Exposure Tips for Bird Photography

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Boat-tailed Grackle
When  photographers begin to learn about exposure compensation, they are usually taught to "expose for the highlights."  That is, look for the brightest part of the frame, and set your exposure to put that where you want it.  For a sunrise, I usually spot meter off a bright part of the sky near the horizon and set my exposure compensation to +1-1/3 stop (or perhaps a little more).

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Great Egret
But with bird photography, I find this is insufficient advice for two reasons:

  1. Using your spot meter while shooting birds is impractical.  For example, when shooting a bird in flight, the sky will likely be the brightest part of the photograph, and getting the sky right may make the bird all wrong.  And moving birds have a tendency not to care whether or not they are in the part of the frame where your spot meter is collecting data.
  2. Your main concern most of the time (shooting bird silhouettes is an obvious exception), you are far more concerned with making sure the bird is properly exposed than you are with the bird's surroundings. And birds often do not stay put for you; you must make adjustments quickly, it must become intuitive as you're preparing to shoot.
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Palm Wabler
So whenever I'm out shooting, I follow a simple rule: expose for the bird.  I always try to make sure I have a "home" position for exposure compensation in Aperture Priority Mode (Av/A).  I find I'm more likely to underexpose than overexpose, so my "home" position is usually around +1/3 stop.  If I'm in normal conditions with the sun behind me and a bird of normal brightness (Palm Warbler, for instance), I'll shoot just like that.  If the bird is very dark (Boat-tailed Grackle), I'll add as much as a stop of exposure compensation.  If the bird is very bright (Great Egret), I'll lower my exposure compensation by a stop or more.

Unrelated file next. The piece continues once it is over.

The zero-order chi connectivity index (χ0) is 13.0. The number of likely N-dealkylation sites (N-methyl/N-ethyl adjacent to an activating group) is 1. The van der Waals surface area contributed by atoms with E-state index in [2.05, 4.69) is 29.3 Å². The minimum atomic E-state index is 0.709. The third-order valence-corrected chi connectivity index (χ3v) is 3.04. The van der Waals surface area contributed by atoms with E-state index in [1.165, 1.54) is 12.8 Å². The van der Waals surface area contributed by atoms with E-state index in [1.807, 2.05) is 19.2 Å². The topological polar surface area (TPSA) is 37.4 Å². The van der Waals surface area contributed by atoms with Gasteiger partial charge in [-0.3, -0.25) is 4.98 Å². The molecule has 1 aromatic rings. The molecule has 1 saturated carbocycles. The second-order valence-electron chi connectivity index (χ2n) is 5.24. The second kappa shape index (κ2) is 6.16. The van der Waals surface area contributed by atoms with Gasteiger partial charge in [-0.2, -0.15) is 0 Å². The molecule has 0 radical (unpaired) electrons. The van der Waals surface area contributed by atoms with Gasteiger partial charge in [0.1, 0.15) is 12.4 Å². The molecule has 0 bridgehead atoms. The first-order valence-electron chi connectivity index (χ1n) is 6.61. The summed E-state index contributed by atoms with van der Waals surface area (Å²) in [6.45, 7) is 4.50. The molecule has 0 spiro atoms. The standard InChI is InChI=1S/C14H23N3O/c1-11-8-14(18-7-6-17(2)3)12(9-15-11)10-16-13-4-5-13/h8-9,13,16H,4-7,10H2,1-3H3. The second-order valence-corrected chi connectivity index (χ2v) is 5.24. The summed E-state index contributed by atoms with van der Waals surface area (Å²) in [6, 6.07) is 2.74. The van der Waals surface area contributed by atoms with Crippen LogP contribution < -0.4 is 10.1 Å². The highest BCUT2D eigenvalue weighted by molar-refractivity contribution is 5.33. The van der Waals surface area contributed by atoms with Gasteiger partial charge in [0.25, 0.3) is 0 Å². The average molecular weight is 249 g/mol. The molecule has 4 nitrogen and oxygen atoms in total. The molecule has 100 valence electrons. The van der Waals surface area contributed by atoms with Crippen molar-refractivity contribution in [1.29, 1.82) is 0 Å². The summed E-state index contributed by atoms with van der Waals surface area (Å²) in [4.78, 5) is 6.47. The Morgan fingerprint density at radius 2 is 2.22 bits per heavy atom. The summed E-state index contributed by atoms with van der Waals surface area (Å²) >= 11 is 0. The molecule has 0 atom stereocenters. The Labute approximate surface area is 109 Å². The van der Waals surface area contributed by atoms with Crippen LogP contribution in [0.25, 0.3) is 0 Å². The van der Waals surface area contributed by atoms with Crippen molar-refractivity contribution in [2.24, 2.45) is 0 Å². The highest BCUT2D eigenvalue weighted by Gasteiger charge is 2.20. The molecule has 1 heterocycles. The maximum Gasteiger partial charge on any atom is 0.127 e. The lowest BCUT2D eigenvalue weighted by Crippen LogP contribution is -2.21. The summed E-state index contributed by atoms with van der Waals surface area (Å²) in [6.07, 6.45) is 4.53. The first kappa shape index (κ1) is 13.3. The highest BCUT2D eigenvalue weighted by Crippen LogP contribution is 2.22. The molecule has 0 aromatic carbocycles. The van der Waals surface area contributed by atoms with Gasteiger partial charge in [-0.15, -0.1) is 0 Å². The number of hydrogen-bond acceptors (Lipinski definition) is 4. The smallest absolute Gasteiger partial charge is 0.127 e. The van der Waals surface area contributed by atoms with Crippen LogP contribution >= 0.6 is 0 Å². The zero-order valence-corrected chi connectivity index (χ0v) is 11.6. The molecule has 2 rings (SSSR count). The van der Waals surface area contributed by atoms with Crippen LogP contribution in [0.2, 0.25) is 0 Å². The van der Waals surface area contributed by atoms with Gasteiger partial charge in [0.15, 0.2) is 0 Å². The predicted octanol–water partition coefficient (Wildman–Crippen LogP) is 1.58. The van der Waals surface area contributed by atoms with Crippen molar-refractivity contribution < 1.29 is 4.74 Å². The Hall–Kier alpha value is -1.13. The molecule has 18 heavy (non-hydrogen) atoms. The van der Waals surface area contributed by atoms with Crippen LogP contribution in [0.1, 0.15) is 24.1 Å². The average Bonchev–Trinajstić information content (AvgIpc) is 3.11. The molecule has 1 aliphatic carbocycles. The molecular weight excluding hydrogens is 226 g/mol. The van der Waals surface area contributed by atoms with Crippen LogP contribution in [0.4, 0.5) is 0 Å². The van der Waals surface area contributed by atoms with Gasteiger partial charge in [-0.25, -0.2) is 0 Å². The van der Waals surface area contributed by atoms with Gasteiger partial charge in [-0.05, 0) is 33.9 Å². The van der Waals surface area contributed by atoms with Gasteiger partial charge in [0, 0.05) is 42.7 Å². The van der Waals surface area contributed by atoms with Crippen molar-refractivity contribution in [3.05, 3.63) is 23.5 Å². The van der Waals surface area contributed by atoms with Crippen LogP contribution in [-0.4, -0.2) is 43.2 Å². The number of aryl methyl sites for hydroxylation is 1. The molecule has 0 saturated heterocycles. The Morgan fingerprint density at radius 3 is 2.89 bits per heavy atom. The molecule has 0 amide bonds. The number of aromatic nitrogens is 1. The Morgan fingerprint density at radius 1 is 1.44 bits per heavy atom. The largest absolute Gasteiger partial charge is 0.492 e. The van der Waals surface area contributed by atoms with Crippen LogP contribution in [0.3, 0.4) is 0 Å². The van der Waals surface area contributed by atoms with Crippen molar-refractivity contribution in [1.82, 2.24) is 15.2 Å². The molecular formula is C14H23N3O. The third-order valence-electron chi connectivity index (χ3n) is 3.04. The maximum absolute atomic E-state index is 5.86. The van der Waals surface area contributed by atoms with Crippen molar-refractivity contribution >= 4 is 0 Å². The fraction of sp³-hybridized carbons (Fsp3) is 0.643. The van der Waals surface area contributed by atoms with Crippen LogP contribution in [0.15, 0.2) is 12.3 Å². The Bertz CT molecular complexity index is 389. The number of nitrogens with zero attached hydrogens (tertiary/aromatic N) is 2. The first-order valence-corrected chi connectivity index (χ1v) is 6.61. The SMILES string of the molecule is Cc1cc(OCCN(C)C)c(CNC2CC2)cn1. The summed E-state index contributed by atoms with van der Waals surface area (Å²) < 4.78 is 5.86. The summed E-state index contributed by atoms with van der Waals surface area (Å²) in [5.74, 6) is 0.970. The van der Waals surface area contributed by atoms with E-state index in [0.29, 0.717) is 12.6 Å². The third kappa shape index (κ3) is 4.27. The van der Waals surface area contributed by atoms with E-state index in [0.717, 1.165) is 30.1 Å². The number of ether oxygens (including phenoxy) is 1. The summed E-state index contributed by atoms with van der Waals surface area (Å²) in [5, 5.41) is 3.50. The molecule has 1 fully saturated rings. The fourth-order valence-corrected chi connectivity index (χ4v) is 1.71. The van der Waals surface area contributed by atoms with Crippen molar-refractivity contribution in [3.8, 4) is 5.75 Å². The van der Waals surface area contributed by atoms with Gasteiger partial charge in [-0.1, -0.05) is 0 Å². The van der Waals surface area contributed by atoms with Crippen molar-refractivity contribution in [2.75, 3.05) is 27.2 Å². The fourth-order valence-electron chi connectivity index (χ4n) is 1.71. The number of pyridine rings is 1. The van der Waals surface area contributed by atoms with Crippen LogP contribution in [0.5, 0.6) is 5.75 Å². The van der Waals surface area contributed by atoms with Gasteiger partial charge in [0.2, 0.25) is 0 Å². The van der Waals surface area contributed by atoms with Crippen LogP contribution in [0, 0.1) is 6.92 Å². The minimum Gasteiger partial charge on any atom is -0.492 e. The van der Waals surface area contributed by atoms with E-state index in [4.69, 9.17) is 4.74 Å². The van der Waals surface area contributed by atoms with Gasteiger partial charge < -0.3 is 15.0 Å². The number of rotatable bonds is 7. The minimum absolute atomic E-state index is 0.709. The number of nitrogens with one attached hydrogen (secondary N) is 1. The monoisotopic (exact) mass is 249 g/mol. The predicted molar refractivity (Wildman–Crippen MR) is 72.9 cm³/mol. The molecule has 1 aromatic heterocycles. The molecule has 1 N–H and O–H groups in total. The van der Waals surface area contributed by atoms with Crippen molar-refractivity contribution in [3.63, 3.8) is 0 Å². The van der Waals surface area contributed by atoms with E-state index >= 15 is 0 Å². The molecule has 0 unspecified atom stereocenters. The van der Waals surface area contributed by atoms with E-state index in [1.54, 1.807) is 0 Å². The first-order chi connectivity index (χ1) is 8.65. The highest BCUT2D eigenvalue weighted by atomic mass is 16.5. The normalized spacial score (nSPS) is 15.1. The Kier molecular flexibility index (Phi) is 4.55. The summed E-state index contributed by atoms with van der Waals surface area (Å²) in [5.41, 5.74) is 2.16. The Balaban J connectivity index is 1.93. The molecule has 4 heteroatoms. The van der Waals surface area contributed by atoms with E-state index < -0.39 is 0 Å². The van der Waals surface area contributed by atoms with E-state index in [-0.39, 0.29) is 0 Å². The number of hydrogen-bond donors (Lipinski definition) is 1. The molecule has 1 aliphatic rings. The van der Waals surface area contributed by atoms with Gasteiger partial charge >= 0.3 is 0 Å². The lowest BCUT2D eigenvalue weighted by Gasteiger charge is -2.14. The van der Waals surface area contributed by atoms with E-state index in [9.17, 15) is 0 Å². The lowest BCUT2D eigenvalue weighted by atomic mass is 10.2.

The most challenging thing for me in this setup is remembering to put my exposure compensation back to its "home" position.  I can't tell you how many times I've set my exposure compensation for a dark bird and then forgotten to put it back.  When the next Great Egret flies by I over expose him.  So when you finish shooting one bird, make sure you put your exposure compensation dial back where it belongs.

Comments

  1. Excellent Scott and thank you for this simply put piece on exposure.

    Tim@ Timbobaggins Abroad

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